For Sale.- "The Iron Hill Distillery" offers for sale its entire outfit for distilling, which is the best equipped in the District of Maryland, outside of Baltimore city. Will also close out entire stock of pure old apple, peach and grape brandies. These goods are strictly pure and have been in the Government Bonded Warehouse for five years. Anyone wishing pure old brandy for medicinal purposes can secure the right thing by addressing, T. A. Veasey, Proprietor, Iron Hill Distillery, Delmar, Del.
Thursday, August 6, 2020
From First State Update
As I recall Jackie Lovett was living is what is usually referred to as the nero's apartments at the time of the murders. My view on it at the time is here; https://delmardustpan.blogspot.com/2008/07/jackie-lovett-manhunt-1982.html
A Delaware inmate serving two life sentences for murder died Wednesday.
The Delaware Department of Correction (DOC) today announced that 71-year-old Jackie R. Lovett, suffering underlying health conditions, died on Wednesday, August 5 at Bayhealth Hospital, Kent Campus from complications from hypothyroidism and COVID.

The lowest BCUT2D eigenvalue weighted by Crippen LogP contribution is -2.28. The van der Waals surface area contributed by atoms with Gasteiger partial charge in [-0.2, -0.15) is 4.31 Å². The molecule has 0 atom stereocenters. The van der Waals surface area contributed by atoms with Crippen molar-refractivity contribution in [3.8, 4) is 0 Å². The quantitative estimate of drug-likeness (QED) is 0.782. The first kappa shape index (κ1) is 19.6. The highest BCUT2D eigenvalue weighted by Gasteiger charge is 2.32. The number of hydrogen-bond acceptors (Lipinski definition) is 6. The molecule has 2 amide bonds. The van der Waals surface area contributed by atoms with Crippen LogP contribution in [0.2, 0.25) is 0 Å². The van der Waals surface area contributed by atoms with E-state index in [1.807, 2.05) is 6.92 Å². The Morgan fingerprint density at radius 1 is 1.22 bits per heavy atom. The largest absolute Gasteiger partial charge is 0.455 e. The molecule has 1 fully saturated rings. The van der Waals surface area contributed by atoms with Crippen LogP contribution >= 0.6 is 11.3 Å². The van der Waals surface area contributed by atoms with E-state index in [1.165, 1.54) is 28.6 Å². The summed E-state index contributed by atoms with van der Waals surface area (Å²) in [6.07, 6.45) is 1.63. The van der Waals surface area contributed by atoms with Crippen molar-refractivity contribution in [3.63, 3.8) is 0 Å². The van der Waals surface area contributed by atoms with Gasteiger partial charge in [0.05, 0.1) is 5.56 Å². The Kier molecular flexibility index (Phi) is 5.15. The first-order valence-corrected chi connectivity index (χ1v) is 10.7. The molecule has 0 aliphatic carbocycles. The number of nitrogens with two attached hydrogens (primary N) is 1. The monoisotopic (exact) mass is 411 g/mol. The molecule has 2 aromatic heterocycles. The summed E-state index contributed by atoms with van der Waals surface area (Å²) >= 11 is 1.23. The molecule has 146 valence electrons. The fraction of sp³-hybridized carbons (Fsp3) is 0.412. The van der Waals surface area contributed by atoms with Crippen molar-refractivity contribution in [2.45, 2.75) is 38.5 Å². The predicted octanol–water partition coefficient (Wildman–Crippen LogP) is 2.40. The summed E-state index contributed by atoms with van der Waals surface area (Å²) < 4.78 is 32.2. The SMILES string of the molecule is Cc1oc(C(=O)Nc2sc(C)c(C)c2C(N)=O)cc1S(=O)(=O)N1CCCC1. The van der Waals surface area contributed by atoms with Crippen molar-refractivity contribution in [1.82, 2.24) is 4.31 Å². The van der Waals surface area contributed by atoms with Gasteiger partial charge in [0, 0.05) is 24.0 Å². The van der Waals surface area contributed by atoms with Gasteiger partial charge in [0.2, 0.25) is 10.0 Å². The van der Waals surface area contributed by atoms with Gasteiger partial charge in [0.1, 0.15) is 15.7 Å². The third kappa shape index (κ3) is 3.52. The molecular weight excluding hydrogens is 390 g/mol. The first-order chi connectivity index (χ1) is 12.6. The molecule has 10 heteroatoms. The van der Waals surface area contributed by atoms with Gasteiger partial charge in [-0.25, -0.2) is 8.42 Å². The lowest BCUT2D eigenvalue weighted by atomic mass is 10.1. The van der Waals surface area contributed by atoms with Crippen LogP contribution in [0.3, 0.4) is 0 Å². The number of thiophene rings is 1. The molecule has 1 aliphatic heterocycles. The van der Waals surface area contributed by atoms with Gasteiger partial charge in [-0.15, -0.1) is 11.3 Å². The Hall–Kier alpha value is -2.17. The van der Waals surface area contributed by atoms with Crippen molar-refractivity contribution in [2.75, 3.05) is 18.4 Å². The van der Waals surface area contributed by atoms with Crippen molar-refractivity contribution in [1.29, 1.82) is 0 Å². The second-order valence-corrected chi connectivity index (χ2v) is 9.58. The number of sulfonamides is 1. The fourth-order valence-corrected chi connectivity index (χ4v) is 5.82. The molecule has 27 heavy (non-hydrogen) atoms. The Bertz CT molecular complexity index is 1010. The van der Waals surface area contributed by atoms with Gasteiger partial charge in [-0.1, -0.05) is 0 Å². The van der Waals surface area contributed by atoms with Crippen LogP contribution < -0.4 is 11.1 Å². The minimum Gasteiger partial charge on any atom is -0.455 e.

Lovett was serving his sentence in the Sussex Correctional Institution for the murders of Lori Todd and Richard Bull. On June 24, 1982, the Todd and Bull’s bodies were found floating in a tributary of the Pocomoke River in Maryland. Autopsies revealed that each had died from a bullet wound to the head. A subsequent joint investigation by Maryland and Delaware State Police indicated that the victims may have been killed in Delaware and their bodies dumped in nearby Maryland.
On each of the next four days, police talked to Charles Bower, a relative of Lovett, about the murders. Bower initially denied any knowledge of them, but on June 28, gave police a statement in which he claimed he was in a farmhouse near Delmar, Delaware, when Lovett took both Todd and Bull in back of the farmhouse and murdered them. He was later convicted of the murders at trial.
Lovett was tested for COVID-19 on July 5, 2020 and tested positive as DOC initiated proactive testing of all inmates as part of its aggressive COVID-19 mitigation efforts after a cluster of cases was identified through proactive monitoring and testing.